ble to renew them to repentance. 1. It is urged, that the pas. Thus falling away, they shall cer: sage respects the regenerate, be- tainly perish. But it is equally cause the description is too high true, that if they do not fall away, for any unregenerate persons. but continue as they are, they Tasting the heavenly gift ; being shall perish. Is it not difficult made partakers of the Holy to conceive, that the apostle used Ghost; tasting the good word of so many solemn words, merely God, and the powers of the to warn men not to fall away world to come, and all other from a state in which it was phrases like them, in their com: death to remain ? These, with mon scripture use, refer to the some other considerations, inrenewed. All the phrases, here cline me at present to think, employed, taken together, form that the passage belongs to the a description, which none would regenerate. According to this think of applying to the unre- construction, the apostle informs newed, were it not for the sup- Christians, what would be the position of their falling away, consequence of their falling a. which is introduced at the close. way. It would be impossible to But this is nothing different from renew them again to repentance: the language of solemn caution,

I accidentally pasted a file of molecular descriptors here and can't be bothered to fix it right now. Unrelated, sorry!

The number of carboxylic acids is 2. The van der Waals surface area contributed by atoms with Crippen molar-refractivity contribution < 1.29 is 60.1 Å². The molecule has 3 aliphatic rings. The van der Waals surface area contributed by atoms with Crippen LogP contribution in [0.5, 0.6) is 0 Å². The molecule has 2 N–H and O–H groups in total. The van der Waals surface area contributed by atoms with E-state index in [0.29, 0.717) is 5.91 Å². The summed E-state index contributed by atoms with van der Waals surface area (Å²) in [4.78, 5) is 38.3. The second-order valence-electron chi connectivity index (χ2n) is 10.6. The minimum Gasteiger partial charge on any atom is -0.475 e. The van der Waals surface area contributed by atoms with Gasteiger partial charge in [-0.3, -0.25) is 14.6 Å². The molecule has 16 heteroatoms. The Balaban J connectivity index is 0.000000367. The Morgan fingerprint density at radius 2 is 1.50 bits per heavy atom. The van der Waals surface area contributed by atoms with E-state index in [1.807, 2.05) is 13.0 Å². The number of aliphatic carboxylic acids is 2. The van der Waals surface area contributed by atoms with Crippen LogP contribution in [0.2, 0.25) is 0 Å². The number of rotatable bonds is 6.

“ This,” you say,
“ is Luther's which Scripture often addresses explanation of the passage. But to the saints.
he still believes that David did 2. Do not these words, “ It is fall away, and that every renew. impossible to renew them again ed person frequently falls away, to repentance," clearly denote, and yet is renewed to repentthat the persons intended had ance." But what has Luther been once renewed to repentance? said that implies this? With If true repentance, or as Dr. Ow- reference to David, indeed, he en allows, “ if a gracious change spoke of believers' falling. But of mind,” is meant in the last surely the difference between place, is it not meant in the for- fulling, and falling away, is evi, mer? If true repentance be not dent. The old English transla, meant, what is the evil pointed tions render this passage, if they out? It is impossible to renew shall fall ; which Dr. Owen well them to a false, ungracious re
observes, “expressed not the pentance.
import of the word.” 3. Does not the supposition,
The best saints on earth fall, that the characters intended by but do not fall away. The Greek the apostle were unrenewed or word here rendered falt away, is hath trespassed ;" or as it may tasted the heavenly gift. And more literally be rendered ; “in
the same, which the Septuagint The Editors are happy to have it in their power to present these argu